What substantially distinguishes traditional Advaita Vedanta are the many tools that the seeker gets to exercise his ability to discriminate. He wants to discover who he really is – meaning that in the end it is all about discriminating between the eternal and the transient, i.e. between the subject and the objects, i.e. between the Self and the Non-Self. The laws of logic are used to enable the seeker to sort out everything transient (belonging to the world of objects) because all this is the Non-Self. If everything categorised as Non-Self is set aside, what remains is the Self  alone that is recognised as the truth of who one truly is. To get to this point, a longer process is needed in which, with the support of a teacher, one strives to arrive at the Truth.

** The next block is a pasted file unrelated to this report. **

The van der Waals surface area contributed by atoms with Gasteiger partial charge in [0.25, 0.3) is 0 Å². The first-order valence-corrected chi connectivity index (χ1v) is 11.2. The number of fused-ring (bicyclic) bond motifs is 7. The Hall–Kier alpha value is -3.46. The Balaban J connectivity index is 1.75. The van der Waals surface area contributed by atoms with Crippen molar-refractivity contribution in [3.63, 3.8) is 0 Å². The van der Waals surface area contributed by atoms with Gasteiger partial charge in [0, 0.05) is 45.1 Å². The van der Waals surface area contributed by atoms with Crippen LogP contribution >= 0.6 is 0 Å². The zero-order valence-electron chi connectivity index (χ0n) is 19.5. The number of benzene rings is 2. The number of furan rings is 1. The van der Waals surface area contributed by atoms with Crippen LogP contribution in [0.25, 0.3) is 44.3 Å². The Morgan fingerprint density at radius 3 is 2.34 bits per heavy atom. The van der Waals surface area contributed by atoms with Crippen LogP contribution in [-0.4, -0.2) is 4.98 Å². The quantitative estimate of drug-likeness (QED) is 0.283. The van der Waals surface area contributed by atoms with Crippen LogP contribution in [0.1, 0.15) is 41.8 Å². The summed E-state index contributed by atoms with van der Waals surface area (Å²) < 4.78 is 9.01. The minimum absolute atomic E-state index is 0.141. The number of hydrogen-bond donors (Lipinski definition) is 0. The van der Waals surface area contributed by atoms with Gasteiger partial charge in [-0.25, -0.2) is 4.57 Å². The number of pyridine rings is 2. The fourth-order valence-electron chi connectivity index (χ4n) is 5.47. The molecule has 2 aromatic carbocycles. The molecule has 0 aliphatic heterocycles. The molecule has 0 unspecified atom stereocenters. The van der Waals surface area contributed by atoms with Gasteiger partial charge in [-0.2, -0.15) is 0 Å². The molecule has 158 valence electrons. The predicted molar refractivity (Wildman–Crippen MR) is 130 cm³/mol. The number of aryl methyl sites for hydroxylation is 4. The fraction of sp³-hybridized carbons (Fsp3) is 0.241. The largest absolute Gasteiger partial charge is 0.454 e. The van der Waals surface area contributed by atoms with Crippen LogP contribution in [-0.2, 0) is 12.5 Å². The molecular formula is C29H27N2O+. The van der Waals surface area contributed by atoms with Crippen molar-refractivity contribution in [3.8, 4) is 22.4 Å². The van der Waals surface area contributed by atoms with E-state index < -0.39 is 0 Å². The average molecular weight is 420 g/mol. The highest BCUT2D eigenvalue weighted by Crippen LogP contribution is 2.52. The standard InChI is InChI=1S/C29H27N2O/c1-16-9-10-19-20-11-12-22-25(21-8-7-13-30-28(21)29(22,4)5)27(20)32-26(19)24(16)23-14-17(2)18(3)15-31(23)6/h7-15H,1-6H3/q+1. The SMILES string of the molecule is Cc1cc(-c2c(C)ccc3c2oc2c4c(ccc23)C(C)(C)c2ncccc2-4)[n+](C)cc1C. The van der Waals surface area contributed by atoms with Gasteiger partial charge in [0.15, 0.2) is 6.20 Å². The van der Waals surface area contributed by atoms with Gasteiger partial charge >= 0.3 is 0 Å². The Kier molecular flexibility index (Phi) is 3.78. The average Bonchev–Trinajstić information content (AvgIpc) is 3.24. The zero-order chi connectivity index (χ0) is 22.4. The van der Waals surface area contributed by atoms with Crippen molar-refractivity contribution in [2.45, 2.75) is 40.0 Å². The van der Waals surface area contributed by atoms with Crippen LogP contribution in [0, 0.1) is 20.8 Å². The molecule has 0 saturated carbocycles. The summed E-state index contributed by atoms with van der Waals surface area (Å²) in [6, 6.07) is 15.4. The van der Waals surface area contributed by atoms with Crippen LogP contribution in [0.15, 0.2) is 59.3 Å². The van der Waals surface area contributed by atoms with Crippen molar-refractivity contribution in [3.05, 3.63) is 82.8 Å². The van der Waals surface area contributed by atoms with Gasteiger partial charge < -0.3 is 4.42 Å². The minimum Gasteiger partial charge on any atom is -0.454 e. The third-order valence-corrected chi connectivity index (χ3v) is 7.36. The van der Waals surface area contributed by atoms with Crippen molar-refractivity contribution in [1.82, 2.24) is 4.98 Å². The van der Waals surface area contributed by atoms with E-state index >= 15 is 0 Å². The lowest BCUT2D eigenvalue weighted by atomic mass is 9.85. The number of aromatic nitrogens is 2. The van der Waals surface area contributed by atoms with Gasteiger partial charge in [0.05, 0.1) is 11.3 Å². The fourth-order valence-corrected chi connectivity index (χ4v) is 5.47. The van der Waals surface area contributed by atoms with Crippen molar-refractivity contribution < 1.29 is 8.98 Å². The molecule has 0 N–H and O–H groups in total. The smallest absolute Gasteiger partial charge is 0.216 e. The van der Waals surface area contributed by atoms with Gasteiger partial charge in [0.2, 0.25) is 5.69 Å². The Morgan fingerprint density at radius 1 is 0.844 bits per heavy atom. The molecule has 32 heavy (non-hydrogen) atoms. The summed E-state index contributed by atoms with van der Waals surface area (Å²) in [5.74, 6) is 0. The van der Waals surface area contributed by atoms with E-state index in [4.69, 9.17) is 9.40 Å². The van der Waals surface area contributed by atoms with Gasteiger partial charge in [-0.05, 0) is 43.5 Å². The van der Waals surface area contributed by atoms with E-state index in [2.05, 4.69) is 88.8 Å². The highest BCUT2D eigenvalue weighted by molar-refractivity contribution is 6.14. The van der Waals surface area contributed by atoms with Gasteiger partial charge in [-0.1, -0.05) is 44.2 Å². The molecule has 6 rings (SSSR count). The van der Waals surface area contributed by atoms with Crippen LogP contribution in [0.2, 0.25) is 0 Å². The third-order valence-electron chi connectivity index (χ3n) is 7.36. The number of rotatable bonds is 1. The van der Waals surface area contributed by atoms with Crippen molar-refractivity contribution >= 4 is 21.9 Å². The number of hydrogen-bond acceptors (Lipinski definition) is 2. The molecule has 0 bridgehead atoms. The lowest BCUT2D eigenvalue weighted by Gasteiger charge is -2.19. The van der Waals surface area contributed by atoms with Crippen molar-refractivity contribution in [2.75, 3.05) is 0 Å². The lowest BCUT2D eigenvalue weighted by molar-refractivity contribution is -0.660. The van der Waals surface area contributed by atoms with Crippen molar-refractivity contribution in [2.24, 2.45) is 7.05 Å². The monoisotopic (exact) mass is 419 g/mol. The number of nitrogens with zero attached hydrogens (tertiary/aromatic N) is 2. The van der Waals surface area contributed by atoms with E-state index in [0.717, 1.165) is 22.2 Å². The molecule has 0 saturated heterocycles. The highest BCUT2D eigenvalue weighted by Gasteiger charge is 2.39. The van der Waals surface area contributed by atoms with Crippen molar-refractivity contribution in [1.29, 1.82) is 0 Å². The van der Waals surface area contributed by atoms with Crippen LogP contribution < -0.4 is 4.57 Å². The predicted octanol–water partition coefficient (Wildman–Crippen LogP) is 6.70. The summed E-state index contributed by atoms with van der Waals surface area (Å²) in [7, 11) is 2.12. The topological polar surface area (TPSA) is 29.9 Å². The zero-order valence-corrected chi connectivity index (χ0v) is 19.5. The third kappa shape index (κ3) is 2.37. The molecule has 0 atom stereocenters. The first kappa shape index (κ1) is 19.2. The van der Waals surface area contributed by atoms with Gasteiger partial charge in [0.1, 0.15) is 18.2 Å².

One of the traditional instruments absent in the Advaita of the West is the differentiation of the so-called levels of reality. Although this instrument is quite easy to apply, it is generally not done in the West. Many misunderstandings are caused by this neglect and important questions remain open.

What is real?

If in a dream a white elephant carries us on its wings to a tropical paradise, we are quick to dismiss this as unreal. But who determines that it is not real? The one who has woken up. For the dreamer, however, it is absolutely real. We call this form of reality pratibhasika (apparent) reality. Also when we mistake something for something else it is pratibhasa because at the moment when the mistake takes place we are convinced of the correctness of our impression. Pratibhasa is reality based on imagination alone.

The level of reality that most people deem to be real is called vyavahara (empirical). It stands for our world of experience, the phenomenal world that we handle every day when we are awake.